Important changes were proposed dramatically affect the way that Capital Gains made by non-resident tax-payers on Australian property (real estate or mining) assets are taxed.
Until now, non-resident tax-payers in Australia enjoyed a 50% discount on any Capital Gains tax payable in relation to the sale of Australian property (real estate or mining assets), if they held the asset for a period of 366 days or longer. This is the same 50% discount on Capital Gains tax that is afforded to resident tax-payers.
It was announced last year in the 2012-2013 Australian Federal Budget, that from 8 May 2012, the eligibility for non-resident tax-payers in Australia to apply the 50% Capital Gains tax (CGT) discount to gains made on their Australian property would cease. The Government have now released the Exposure Draft Legislation (on 8 March 2013) outlining the details of the proposed changes, which will be subject to consultation until 5 April 2013.
Until such time that the legislation is passed by Parliament, the Australian Tax Office (ATO) will accept tax returns that are prepared and lodged on the basis of the law as it currently stands. They will not review any assessments until after the outcome of the proposed amendment is known. Once the law is passed however, tax-payers will be required to amend their tax returns if necessary, and if done within a reasonable time limit, any penalties and interest in relation to tax shortfall amounts will be remitted by the ATO.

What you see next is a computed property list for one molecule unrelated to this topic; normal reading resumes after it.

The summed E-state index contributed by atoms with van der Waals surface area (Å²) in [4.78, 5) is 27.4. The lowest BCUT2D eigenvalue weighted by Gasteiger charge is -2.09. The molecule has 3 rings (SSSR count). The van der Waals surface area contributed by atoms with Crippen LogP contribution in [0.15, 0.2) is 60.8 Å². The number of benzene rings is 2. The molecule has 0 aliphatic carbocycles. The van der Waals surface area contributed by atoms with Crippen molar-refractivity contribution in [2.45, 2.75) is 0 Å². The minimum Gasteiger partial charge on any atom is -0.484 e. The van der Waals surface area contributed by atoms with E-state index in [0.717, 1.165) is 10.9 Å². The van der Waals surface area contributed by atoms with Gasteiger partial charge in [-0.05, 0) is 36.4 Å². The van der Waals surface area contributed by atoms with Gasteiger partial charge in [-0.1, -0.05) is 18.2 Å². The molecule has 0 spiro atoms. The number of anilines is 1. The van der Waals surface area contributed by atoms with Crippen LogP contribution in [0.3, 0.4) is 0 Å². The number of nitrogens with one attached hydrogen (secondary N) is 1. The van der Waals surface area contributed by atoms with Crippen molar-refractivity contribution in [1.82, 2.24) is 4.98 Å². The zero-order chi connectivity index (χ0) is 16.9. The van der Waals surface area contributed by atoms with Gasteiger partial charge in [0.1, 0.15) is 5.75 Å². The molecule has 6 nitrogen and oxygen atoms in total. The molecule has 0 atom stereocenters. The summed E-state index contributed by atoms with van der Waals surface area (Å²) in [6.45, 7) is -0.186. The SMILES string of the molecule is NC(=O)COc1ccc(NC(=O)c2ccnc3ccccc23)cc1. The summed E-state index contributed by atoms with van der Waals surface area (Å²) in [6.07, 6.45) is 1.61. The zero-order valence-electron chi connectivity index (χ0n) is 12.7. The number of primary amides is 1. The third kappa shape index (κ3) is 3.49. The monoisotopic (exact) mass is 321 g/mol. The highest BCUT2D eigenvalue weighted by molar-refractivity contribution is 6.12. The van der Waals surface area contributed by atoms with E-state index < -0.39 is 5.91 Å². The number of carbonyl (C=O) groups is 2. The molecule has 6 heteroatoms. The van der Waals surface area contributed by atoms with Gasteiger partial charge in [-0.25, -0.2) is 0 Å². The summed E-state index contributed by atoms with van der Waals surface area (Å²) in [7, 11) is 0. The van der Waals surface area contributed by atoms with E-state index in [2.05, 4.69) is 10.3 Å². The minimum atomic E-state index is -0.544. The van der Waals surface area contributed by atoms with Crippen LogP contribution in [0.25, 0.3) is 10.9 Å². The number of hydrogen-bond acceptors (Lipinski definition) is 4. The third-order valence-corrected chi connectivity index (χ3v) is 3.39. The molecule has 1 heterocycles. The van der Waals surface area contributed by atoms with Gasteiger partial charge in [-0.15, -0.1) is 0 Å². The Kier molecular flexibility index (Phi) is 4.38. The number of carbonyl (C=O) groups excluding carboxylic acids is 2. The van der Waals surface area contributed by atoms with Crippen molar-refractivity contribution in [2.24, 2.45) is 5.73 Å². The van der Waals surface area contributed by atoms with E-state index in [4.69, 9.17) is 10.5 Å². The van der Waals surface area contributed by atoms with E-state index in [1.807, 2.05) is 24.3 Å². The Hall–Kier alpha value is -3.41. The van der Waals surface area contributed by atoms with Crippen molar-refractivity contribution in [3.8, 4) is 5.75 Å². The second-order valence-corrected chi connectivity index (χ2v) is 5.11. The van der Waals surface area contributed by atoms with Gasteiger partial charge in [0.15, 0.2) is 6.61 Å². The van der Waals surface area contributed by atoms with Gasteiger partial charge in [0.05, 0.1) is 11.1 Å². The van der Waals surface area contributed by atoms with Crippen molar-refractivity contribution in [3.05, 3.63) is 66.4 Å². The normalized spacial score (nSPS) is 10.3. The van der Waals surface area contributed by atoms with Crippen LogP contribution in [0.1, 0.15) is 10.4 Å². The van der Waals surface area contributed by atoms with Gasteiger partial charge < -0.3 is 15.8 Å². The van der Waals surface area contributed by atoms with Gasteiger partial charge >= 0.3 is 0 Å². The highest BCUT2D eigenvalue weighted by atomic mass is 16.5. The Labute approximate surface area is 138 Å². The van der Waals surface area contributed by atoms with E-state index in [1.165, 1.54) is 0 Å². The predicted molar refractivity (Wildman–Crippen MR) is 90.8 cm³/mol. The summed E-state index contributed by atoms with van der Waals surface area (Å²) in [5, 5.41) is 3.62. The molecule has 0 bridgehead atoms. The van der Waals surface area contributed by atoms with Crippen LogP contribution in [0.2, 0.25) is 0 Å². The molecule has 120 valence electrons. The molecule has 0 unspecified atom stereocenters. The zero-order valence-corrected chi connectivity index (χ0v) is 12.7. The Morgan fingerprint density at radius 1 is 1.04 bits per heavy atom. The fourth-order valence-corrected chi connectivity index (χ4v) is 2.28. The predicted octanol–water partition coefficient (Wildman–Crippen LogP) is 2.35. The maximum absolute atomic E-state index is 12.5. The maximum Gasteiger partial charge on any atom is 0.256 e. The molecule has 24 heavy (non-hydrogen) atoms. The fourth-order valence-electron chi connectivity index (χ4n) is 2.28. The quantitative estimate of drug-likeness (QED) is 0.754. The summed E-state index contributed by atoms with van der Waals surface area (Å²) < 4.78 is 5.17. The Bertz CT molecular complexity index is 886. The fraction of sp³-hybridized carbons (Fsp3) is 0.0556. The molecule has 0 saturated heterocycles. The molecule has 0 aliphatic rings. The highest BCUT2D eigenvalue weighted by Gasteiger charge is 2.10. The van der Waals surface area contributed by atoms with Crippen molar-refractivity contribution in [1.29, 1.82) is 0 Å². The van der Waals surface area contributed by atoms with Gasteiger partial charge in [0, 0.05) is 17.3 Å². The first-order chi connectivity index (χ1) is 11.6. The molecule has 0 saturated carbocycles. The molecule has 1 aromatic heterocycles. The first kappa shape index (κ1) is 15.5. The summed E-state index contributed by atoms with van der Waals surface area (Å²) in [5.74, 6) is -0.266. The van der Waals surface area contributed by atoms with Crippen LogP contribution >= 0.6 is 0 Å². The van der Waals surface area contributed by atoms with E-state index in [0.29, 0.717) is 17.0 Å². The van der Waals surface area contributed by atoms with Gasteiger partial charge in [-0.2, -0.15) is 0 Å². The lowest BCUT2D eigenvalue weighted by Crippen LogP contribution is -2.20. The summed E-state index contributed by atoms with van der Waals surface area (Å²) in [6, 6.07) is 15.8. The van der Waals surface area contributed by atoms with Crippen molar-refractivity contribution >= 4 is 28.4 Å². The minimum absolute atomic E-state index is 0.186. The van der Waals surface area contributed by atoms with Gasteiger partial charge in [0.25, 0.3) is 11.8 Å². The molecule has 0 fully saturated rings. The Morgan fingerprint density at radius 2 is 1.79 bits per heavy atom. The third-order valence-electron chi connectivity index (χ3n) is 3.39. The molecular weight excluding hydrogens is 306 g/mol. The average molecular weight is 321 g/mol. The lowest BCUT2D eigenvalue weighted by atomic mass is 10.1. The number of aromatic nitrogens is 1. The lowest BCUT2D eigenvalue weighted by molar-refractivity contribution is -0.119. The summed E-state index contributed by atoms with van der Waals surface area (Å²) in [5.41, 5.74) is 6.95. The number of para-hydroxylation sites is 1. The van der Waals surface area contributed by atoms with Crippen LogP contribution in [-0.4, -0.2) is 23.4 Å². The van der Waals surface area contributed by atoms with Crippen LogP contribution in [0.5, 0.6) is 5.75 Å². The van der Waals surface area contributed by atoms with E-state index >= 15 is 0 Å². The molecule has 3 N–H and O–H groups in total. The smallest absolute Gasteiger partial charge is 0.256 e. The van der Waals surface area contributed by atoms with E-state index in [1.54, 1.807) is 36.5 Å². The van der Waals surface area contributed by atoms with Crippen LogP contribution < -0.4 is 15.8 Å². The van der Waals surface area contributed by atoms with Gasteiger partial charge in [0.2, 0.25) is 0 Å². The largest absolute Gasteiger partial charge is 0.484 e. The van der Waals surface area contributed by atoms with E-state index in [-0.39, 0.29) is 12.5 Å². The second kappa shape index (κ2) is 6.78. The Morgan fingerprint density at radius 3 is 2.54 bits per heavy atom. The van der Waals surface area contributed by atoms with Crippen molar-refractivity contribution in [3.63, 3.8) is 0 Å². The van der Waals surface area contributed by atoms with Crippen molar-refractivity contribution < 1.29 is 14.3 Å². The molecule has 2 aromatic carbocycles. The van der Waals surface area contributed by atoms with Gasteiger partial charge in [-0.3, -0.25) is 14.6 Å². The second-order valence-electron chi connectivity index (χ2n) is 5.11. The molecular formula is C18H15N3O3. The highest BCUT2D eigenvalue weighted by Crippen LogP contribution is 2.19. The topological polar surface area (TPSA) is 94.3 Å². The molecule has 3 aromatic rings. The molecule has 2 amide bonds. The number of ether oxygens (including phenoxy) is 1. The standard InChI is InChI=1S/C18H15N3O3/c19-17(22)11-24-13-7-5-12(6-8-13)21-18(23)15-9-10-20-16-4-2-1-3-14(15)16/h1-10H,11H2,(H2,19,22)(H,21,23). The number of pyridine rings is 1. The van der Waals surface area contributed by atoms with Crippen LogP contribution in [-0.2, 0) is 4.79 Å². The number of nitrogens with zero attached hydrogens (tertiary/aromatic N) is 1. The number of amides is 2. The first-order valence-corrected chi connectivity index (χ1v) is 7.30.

The proposed legislation only removes the eligibility of the 50% CGT discount on gains that accrued post 8 May 2012. Therefore, if you obtain a valuation of your Australian property as at that date, it is possible to apply the 50% discount to any gains that were accrued up to that date, (after first offsetting any Capital losses) with any gains accruing to the period after that date being ineligible for the discount.
What you need to do:
In light of the above, it would be our recommendation for any tax-payers who were non-residents of Australia for any period prior to 8 May 2012, who also have any ownership interest (directly or indirectly through a Trust) in Australian property that went up in value prior 8 may 2012, to obtain a written valuation of that property as at 8 May 2012. This written valuation would be required to be retained as supporting documentation in any attempt to apply 50% discount to a portion of any capital gain realised on the sale of said assets in the future.
The ATO have published guidelines with respect to valuations to be used for taxation purposes, and who can carry out such valuations. A market valuation may be undertaken by a registered valuer, a member of a recognised professional valuation body, or a person without formal valuation qualifications whose assessment is based on reasonably objective and supportable date. According to legal precedent, experts who assess market value should have specific knowledge, experience and judgement in that particular field. To ensure the objectivity of the report, the valuer should also be independent of the interests of the party commissioning the report.
If you require any further information with respect to this, please contact us.